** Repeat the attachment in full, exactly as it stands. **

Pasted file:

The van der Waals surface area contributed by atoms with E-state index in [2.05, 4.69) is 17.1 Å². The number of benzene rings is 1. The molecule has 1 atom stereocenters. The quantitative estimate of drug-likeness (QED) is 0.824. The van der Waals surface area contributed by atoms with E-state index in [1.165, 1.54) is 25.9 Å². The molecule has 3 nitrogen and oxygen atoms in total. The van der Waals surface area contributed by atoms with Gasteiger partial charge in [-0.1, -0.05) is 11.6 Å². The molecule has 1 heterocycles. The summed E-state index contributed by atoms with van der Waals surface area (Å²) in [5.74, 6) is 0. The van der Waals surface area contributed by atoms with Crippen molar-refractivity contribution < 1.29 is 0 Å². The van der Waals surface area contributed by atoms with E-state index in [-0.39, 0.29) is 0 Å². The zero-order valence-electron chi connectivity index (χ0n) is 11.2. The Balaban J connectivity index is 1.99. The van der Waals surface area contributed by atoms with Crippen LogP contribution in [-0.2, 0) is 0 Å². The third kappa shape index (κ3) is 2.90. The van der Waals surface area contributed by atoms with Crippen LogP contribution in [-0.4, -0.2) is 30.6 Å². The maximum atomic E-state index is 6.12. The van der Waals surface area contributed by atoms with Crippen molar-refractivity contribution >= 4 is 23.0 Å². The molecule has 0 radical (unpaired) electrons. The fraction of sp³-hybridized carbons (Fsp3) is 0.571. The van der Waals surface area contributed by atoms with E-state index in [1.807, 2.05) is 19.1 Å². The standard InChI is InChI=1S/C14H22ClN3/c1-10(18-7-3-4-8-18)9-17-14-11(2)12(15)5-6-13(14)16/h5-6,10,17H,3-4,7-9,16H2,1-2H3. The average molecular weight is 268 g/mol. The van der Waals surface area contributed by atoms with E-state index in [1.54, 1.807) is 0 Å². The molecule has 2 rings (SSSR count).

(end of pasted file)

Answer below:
The van der Waals surface area contributed by atoms with E-state index in [2.05, 4.69) is 17.1 Å². The number of benzene rings is 1. The molecule has 1 atom stereocenters. The quantitative estimate of drug-likeness (QED) is 0.824. The van der Waals surface area contributed by atoms with E-state index in [1.165, 1.54) is 25.9 Å². The molecule has 3 nitrogen and oxygen atoms in total. The van der Waals surface area contributed by atoms with Gasteiger partial charge in [-0.1, -0.05) is 11.6 Å². The molecule has 1 heterocycles. The summed E-state index contributed by atoms with van der Waals surface area (Å²) in [5.74, 6) is 0. The van der Waals surface area contributed by atoms with Crippen molar-refractivity contribution < 1.29 is 0 Å². The van der Waals surface area contributed by atoms with E-state index in [-0.39, 0.29) is 0 Å². The zero-order valence-electron chi connectivity index (χ0n) is 11.2. The Balaban J connectivity index is 1.99. The van der Waals surface area contributed by atoms with Crippen LogP contribution in [-0.2, 0) is 0 Å². The third kappa shape index (κ3) is 2.90. The van der Waals surface area contributed by atoms with Crippen LogP contribution in [-0.4, -0.2) is 30.6 Å². The maximum atomic E-state index is 6.12. The van der Waals surface area contributed by atoms with Crippen molar-refractivity contribution >= 4 is 23.0 Å². The molecule has 0 radical (unpaired) electrons. The fraction of sp³-hybridized carbons (Fsp3) is 0.571. The van der Waals surface area contributed by atoms with E-state index in [1.807, 2.05) is 19.1 Å². The standard InChI is InChI=1S/C14H22ClN3/c1-10(18-7-3-4-8-18)9-17-14-11(2)12(15)5-6-13(14)16/h5-6,10,17H,3-4,7-9,16H2,1-2H3. The average molecular weight is 268 g/mol. The van der Waals surface area contributed by atoms with E-state index in [1.54, 1.807) is 0 Å². The molecule has 2 rings (SSSR count).